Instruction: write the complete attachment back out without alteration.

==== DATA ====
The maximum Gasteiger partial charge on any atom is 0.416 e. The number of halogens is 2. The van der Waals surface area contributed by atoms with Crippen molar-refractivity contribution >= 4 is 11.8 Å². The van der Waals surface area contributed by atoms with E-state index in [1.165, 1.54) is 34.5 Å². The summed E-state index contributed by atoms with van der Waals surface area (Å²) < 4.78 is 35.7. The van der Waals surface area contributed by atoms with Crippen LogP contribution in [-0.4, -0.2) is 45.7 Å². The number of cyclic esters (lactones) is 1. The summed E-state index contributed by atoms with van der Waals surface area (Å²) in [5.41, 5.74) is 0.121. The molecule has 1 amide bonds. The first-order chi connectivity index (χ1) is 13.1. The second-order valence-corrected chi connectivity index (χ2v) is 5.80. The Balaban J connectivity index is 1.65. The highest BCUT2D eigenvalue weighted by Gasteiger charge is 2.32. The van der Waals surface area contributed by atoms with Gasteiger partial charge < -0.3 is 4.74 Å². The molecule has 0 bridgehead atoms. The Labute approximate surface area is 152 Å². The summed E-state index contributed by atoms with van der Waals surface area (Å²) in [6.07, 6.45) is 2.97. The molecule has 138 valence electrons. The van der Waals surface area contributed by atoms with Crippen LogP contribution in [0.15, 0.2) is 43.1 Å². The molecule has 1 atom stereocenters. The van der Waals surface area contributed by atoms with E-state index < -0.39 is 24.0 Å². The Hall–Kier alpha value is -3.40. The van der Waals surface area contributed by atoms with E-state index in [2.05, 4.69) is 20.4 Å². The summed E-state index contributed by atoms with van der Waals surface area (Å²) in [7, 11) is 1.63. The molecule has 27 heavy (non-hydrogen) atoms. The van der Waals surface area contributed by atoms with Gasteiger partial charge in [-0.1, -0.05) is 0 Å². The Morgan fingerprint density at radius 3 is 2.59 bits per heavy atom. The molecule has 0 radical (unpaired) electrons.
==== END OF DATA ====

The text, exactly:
The maximum Gasteiger partial charge on any atom is 0.416 e. The number of halogens is 2. The van der Waals surface area contributed by atoms with Crippen molar-refractivity contribution >= 4 is 11.8 Å². The van der Waals surface area contributed by atoms with E-state index in [1.165, 1.54) is 34.5 Å². The summed E-state index contributed by atoms with van der Waals surface area (Å²) < 4.78 is 35.7. The van der Waals surface area contributed by atoms with Crippen LogP contribution in [-0.4, -0.2) is 45.7 Å². The number of cyclic esters (lactones) is 1. The summed E-state index contributed by atoms with van der Waals surface area (Å²) in [5.41, 5.74) is 0.121. The molecule has 1 amide bonds. The first-order chi connectivity index (χ1) is 13.1. The second-order valence-corrected chi connectivity index (χ2v) is 5.80. The Balaban J connectivity index is 1.65. The highest BCUT2D eigenvalue weighted by Gasteiger charge is 2.32. The van der Waals surface area contributed by atoms with Gasteiger partial charge < -0.3 is 4.74 Å². The molecule has 0 bridgehead atoms. The Labute approximate surface area is 152 Å². The summed E-state index contributed by atoms with van der Waals surface area (Å²) in [6.07, 6.45) is 2.97. The molecule has 138 valence electrons. The van der Waals surface area contributed by atoms with Crippen LogP contribution in [0.15, 0.2) is 43.1 Å². The molecule has 1 atom stereocenters. The van der Waals surface area contributed by atoms with E-state index < -0.39 is 24.0 Å². The Hall–Kier alpha value is -3.40. The van der Waals surface area contributed by atoms with E-state index in [2.05, 4.69) is 20.4 Å². The summed E-state index contributed by atoms with van der Waals surface area (Å²) in [7, 11) is 1.63. The molecule has 27 heavy (non-hydrogen) atoms. The van der Waals surface area contributed by atoms with Gasteiger partial charge in [-0.1, -0.05) is 0 Å². The Morgan fingerprint density at radius 3 is 2.59 bits per heavy atom. The molecule has 0 radical (unpaired) electrons.